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Find the source of DHCP-provided addresses via script Network
I often need to know whilst debugging a network connection where my computer has picked up an IP address from, so I can find the IP address of a router, or to make sure there's not a rogue DHCP server on the network and so on. There is no way to find this in the GUI in Mac OS X, although it is available via ipconfig on the command line:
ipconfig getoption en0 server_identifier
Needless to say, I can never remember the parameters for it, so I wrote an AppleScript to automate the process. With the script, you can also get the DHCP server for multiple interfaces at once as well. Here's the code:
(*
    DHCP Server Lookup © RickoKid 2008
    Version 0.1
  
    This program is free software: you can redistribute it and/or modify
    it under the terms of the GNU General Public License as published by
    the Free Software Foundation, either version 3 of the License, or
    (at your option) any later version.

    This program is distributed in the hope that it will be useful,
    but WITHOUT ANY WARRANTY; without even the implied warranty of
    MERCHANTABILITY or FITNESS FOR A PARTICULAR PURPOSE.  See the
    GNU General Public License for more details.

    You should have received a copy of the GNU General Public License
    along with this program.  If not, see <http://www.gnu.org/licenses/>.
*)

set resultList to {}
set DNSlookup to ""
set OSVer to (do shell script "sw_vers -productVersion")
set tigerSupport to false
set legacySupport to false

if OSVer contains "10.4" or OSVer contains "10.3" or OSVer contains "10.2" or OSVer contains "10.1" or OSVer contains "10.1" then
  if OSVer contains "10.4" then
    set tigerSupport to true
  else
    display dialog "This script has only been tested on Mac OS X 10.4 and above.  You may encounter errors and/or crashes in earlier versions of Mac OS X" buttons {"OK"} default button "OK"
    set legacySupport to true
  end if
  
  set interfaceList to {}
  
  repeat with theInterface in words of (do shell script "ifconfig -lu")
    if theInterface contains "lo0" then
      set interfaceList to interfaceList & {"lo0 Loopback"}
    else if theInterface contains "en1" then
      set interfaceList to interfaceList & {"en1 (AirPort?)"}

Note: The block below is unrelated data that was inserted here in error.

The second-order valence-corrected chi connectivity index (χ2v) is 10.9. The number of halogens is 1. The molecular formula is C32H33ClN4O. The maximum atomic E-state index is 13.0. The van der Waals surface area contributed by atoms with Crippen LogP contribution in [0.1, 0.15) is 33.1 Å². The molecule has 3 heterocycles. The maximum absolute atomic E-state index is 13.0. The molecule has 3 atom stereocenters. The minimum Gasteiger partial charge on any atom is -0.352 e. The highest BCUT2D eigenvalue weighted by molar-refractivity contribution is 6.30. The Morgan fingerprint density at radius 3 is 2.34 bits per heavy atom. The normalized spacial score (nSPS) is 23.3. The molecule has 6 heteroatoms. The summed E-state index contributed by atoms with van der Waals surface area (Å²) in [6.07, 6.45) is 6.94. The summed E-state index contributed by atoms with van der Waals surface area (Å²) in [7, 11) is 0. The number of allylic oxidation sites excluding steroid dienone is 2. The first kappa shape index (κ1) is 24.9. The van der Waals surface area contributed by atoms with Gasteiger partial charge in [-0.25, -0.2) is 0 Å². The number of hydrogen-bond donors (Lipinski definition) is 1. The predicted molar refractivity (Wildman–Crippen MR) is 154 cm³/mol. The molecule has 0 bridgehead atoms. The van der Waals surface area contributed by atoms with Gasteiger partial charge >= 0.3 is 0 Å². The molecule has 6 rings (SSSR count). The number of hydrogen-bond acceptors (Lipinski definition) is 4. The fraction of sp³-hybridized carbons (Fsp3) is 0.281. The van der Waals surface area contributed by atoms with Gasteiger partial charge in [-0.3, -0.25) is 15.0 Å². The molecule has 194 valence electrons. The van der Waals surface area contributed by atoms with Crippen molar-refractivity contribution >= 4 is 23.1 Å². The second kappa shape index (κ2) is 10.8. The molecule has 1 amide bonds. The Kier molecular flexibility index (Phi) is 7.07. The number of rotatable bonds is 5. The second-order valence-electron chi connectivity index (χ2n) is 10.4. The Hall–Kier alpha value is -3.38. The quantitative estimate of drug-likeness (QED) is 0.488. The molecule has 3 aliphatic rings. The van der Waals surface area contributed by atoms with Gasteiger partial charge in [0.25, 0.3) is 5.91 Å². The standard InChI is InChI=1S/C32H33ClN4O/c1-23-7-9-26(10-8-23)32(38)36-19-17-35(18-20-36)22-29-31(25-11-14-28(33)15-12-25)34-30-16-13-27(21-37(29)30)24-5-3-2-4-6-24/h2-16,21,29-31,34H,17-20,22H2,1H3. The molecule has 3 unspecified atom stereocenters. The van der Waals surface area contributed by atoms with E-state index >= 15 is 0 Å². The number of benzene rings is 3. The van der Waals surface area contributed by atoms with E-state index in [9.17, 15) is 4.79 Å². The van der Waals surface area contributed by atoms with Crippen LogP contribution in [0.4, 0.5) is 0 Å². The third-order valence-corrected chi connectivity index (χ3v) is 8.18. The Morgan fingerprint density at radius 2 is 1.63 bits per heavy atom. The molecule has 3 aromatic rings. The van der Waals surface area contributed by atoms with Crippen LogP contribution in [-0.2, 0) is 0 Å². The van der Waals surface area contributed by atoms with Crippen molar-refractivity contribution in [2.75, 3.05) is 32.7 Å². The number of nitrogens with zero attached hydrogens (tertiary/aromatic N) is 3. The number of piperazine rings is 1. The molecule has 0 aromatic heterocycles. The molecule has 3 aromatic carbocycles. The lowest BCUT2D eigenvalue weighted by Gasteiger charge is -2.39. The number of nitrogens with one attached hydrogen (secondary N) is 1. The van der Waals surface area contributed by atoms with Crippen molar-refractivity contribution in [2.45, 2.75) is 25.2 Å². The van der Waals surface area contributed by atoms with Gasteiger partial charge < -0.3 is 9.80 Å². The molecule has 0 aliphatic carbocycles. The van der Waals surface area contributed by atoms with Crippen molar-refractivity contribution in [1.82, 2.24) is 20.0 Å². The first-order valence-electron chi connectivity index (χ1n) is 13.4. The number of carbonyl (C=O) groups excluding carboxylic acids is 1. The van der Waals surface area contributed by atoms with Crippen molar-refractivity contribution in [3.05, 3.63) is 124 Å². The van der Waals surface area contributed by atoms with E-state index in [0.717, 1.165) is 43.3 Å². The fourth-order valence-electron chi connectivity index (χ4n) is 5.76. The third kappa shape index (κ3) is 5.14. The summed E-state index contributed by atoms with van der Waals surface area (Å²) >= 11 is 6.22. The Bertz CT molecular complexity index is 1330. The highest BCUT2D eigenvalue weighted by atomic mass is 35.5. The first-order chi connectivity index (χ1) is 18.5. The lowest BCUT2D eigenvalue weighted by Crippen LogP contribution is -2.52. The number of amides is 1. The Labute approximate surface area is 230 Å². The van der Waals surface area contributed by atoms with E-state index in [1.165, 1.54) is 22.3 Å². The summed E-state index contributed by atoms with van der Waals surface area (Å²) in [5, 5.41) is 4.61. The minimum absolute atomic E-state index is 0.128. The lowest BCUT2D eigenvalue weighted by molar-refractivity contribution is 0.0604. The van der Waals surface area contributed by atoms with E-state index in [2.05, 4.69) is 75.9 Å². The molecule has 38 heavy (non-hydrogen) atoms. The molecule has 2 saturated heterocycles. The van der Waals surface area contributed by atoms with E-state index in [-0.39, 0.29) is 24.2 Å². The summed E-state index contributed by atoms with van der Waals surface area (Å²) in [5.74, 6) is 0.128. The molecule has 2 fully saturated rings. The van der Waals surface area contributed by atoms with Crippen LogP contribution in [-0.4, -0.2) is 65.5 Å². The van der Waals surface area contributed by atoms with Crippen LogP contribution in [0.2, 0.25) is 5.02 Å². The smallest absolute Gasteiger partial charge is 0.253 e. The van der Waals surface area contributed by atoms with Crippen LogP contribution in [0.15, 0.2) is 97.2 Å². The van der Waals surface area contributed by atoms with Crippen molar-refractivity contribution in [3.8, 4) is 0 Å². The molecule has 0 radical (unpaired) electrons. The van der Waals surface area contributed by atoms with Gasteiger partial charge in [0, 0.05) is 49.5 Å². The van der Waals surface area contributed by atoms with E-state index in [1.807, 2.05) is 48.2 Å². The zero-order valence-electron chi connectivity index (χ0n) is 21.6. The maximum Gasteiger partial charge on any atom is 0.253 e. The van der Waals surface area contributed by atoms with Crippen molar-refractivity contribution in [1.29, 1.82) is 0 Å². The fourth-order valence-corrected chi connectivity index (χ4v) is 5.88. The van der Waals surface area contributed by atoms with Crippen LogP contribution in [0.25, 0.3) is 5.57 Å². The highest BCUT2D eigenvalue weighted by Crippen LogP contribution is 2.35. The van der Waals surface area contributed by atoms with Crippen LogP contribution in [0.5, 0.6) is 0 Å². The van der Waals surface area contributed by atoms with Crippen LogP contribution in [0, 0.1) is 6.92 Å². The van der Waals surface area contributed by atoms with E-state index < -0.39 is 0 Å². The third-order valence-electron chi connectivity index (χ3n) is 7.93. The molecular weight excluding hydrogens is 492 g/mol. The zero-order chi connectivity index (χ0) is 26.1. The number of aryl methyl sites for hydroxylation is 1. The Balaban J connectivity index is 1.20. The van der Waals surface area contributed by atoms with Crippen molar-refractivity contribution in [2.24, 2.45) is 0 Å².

else if theInterface contains "en" then
      set interfaceList to interfaceList & {theInterface & " (Ethernet?)"}
    else if theInterface contains "fw" then
      set interfaceList to interfaceList & {theInterface & " (Firewire?)"}
    else
      set interfaceList to interfaceList & {theInterface}
    end if
  end repeat
else
  -- set interfaceList to paragraphs of (do shell script "networksetup -listallhardwareports | grep -e 'Hardware Port:' | sed 's/^.*: //'")
  tell application "System Events" to set interfaceList to name of every interface of network preferences
end if

set chosenInterface to choose from list interfaceList with prompt 
  "Please select the network interface(s) you would like the DHCP server address for (or just click OK to select all interfaces):" with title 
  "Select Network Interface" with multiple selections allowed and empty selection allowed
if chosenInterface is not false then --                      if something is chosen, but not if cancel is clicked.
  if chosenInterface is {} then set chosenInterface to interfaceList
  repeat with theInterface in chosenInterface
    if legacySupport or tigerSupport then
      set netid to word 1 of theInterface
    else
      set netid to (do shell script "networksetup -listallhardwareports | grep -A1 'Hardware Port: " & theInterface & "$'| tail -n1| sed 's/^.*: //'")
    end if
    
    try
      set theIP to (do shell script "ipconfig getoption " & netid & " server_identifier")
      --    set DNSlookup to " (" & (do shell script "nslookup " & theIP & " | grep name| sed 's/.*name = //'") & ")"
      set resultList to resultList & {"" & theInterface & ":" & tab & theIP & DNSlookup}
    on error errorText --                           Not connected or some other error
      set resultList to resultList & {"" & theInterface & ":" & tab & "-"}